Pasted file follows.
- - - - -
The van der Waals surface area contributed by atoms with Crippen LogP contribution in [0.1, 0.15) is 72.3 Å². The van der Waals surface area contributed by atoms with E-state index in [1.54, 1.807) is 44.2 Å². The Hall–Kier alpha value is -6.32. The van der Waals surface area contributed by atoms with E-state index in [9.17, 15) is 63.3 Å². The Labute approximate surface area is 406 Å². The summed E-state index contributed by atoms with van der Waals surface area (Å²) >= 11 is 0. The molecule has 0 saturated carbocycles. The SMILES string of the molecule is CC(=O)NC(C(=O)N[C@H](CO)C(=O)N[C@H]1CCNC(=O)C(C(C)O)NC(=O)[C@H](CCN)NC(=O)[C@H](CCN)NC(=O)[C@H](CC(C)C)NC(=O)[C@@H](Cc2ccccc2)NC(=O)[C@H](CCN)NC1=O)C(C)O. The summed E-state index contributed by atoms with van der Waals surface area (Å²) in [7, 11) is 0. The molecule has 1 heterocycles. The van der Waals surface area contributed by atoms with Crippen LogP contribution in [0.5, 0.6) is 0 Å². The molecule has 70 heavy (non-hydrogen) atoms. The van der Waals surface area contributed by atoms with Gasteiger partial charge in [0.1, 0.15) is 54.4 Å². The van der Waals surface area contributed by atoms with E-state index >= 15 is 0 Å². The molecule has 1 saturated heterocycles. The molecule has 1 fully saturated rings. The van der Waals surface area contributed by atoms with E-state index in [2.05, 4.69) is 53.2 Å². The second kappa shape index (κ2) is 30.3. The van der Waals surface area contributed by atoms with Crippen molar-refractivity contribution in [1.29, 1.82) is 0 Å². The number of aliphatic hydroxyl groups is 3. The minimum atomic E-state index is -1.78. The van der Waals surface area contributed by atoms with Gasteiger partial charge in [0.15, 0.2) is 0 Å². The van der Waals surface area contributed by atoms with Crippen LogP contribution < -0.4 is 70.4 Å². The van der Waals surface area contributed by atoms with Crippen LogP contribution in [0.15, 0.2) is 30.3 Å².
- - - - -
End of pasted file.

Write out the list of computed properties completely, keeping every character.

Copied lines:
The van der Waals surface area contributed by atoms with Crippen LogP contribution in [0.1, 0.15) is 72.3 Å². The van der Waals surface area contributed by atoms with E-state index in [1.54, 1.807) is 44.2 Å². The Hall–Kier alpha value is -6.32. The van der Waals surface area contributed by atoms with E-state index in [9.17, 15) is 63.3 Å². The Labute approximate surface area is 406 Å². The summed E-state index contributed by atoms with van der Waals surface area (Å²) >= 11 is 0. The molecule has 0 saturated carbocycles. The SMILES string of the molecule is CC(=O)NC(C(=O)N[C@H](CO)C(=O)N[C@H]1CCNC(=O)C(C(C)O)NC(=O)[C@H](CCN)NC(=O)[C@H](CCN)NC(=O)[C@H](CC(C)C)NC(=O)[C@@H](Cc2ccccc2)NC(=O)[C@H](CCN)NC1=O)C(C)O. The summed E-state index contributed by atoms with van der Waals surface area (Å²) in [7, 11) is 0. The molecule has 1 heterocycles. The van der Waals surface area contributed by atoms with Crippen LogP contribution in [0.5, 0.6) is 0 Å². The molecule has 70 heavy (non-hydrogen) atoms. The van der Waals surface area contributed by atoms with Gasteiger partial charge in [0.1, 0.15) is 54.4 Å². The van der Waals surface area contributed by atoms with E-state index >= 15 is 0 Å². The molecule has 1 saturated heterocycles. The molecule has 1 fully saturated rings. The van der Waals surface area contributed by atoms with E-state index in [2.05, 4.69) is 53.2 Å². The second kappa shape index (κ2) is 30.3. The van der Waals surface area contributed by atoms with Crippen molar-refractivity contribution in [1.29, 1.82) is 0 Å². The number of aliphatic hydroxyl groups is 3. The minimum atomic E-state index is -1.78. The van der Waals surface area contributed by atoms with Gasteiger partial charge in [0.15, 0.2) is 0 Å². The van der Waals surface area contributed by atoms with Crippen LogP contribution < -0.4 is 70.4 Å². The van der Waals surface area contributed by atoms with Crippen LogP contribution in [0.15, 0.2) is 30.3 Å².